An even earlier description comes from the Epistle of Barnabas. The Watchtower is aware of this evidence but dismisses it on the grounds that the epistle was not written by the apostle Barnabas. They conclude that it was “written after the cross had been adopted as a symbol of Christendom,”12 which as we saw at the beginning of this article Jehovah’s Witnesses claim took place in the fourth century under the influence of the Roman emperor Constantine. However, although Barnabas was not the author, scholars date the epistle to the period AD 70-135, two centuries before Constantine.13

Another early allusion to the form of the cross comes from Ignatius of Antioch, a Christian bishop who wrote several epistles between about AD 105 and 115. True believers are “branches of the cross” bearing incorruptible fruit (Ignatius, To the Trallians 11.2). Here the “cross” is pictured as a tree with branches, apparently akin to the tree of life, though Ignatius uses the standard term “cross” and not the word “tree.” The metaphor alludes to the common form of the cross with an upright beam (the “trunk”) and a crossbeam (the “branches”).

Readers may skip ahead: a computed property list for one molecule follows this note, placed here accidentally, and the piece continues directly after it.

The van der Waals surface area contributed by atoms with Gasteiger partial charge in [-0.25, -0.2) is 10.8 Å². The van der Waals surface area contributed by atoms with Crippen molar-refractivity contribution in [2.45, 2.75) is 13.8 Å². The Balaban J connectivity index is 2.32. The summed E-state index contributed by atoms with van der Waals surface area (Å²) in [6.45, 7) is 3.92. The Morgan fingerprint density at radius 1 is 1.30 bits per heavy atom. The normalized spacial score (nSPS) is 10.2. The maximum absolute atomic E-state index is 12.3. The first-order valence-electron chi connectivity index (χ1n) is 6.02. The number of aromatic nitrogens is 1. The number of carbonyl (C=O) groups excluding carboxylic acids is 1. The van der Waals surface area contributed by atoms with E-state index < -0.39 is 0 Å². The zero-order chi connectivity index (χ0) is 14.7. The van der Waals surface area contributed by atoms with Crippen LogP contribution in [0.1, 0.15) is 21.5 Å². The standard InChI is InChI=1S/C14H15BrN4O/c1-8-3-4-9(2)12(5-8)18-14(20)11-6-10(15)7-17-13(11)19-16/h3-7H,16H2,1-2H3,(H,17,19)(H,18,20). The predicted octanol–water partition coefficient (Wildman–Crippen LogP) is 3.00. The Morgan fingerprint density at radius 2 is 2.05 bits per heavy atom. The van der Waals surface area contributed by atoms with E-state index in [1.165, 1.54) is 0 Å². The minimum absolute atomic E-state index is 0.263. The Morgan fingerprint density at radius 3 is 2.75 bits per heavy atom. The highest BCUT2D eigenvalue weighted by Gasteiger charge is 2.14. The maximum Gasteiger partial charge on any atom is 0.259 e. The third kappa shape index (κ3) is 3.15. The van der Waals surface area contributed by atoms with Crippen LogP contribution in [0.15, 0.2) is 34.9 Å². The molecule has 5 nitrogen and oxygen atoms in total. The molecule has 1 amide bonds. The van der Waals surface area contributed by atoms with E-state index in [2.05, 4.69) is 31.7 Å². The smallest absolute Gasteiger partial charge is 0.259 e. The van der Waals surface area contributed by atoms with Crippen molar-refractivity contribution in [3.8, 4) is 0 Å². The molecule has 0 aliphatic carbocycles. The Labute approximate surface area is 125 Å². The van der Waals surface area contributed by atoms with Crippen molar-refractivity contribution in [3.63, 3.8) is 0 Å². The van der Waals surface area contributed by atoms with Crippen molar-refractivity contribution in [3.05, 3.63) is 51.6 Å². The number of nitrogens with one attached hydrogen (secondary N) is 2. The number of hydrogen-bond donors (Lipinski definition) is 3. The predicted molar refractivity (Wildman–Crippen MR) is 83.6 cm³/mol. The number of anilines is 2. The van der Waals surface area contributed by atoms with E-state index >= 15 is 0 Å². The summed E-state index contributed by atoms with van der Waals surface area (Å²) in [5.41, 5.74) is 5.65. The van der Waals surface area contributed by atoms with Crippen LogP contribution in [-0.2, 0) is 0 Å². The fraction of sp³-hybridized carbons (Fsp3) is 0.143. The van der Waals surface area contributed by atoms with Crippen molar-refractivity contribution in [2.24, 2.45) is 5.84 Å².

Literary Descriptions of Crucifixion

Although ancient Greco-Roman writers generally refrained from describing crucifixion in detail, because it was a horrific and extremely shameful way to die, in various places they confirmed that it typically involved execution on a cross. We will mention just two examples here.

Plautus, in one of his Latin comedies (ca. 206-204 BC), engages in some dark humor by having the character of a slave in his story threatened with having his “hands spread out” with a “crossbar” (Latin, patibulum).14 His writings contain many other references to crucifixion, all of which are consistent with the traditional understanding.15

Epictetus, a Stoic philosopher writing in the early second century AD, scornfully described a rich man who has gotten undressed and stretched himself out to be bathed by his servants “as those who have been crucified are pressed out on this side and on that” (Discourses 3.26.22).16 This scandalous description reflects the fact that crucifixion victims were completely exposed and their arms typically stretched out on both sides.

Pagan Graffiti and Other Graphic Representations